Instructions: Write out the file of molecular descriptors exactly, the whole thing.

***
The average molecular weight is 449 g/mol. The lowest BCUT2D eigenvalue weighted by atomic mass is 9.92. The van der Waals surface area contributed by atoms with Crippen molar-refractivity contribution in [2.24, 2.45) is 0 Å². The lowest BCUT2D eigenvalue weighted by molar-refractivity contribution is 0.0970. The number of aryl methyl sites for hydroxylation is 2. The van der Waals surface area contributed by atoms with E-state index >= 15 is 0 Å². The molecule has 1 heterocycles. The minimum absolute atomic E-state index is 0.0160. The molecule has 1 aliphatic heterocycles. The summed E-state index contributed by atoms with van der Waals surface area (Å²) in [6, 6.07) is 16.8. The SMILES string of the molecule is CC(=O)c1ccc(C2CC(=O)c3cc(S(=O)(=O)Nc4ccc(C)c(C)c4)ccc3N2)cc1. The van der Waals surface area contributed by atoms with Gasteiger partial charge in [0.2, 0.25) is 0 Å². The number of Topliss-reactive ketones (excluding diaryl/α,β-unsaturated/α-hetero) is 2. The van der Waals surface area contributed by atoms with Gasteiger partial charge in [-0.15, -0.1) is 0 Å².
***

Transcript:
The average molecular weight is 449 g/mol. The lowest BCUT2D eigenvalue weighted by atomic mass is 9.92. The van der Waals surface area contributed by atoms with Crippen molar-refractivity contribution in [2.24, 2.45) is 0 Å². The lowest BCUT2D eigenvalue weighted by molar-refractivity contribution is 0.0970. The number of aryl methyl sites for hydroxylation is 2. The van der Waals surface area contributed by atoms with E-state index >= 15 is 0 Å². The molecule has 1 heterocycles. The minimum absolute atomic E-state index is 0.0160. The molecule has 1 aliphatic heterocycles. The summed E-state index contributed by atoms with van der Waals surface area (Å²) in [6, 6.07) is 16.8. The SMILES string of the molecule is CC(=O)c1ccc(C2CC(=O)c3cc(S(=O)(=O)Nc4ccc(C)c(C)c4)ccc3N2)cc1. The van der Waals surface area contributed by atoms with Gasteiger partial charge in [0.2, 0.25) is 0 Å². The number of Topliss-reactive ketones (excluding diaryl/α,β-unsaturated/α-hetero) is 2. The van der Waals surface area contributed by atoms with Gasteiger partial charge in [-0.15, -0.1) is 0 Å².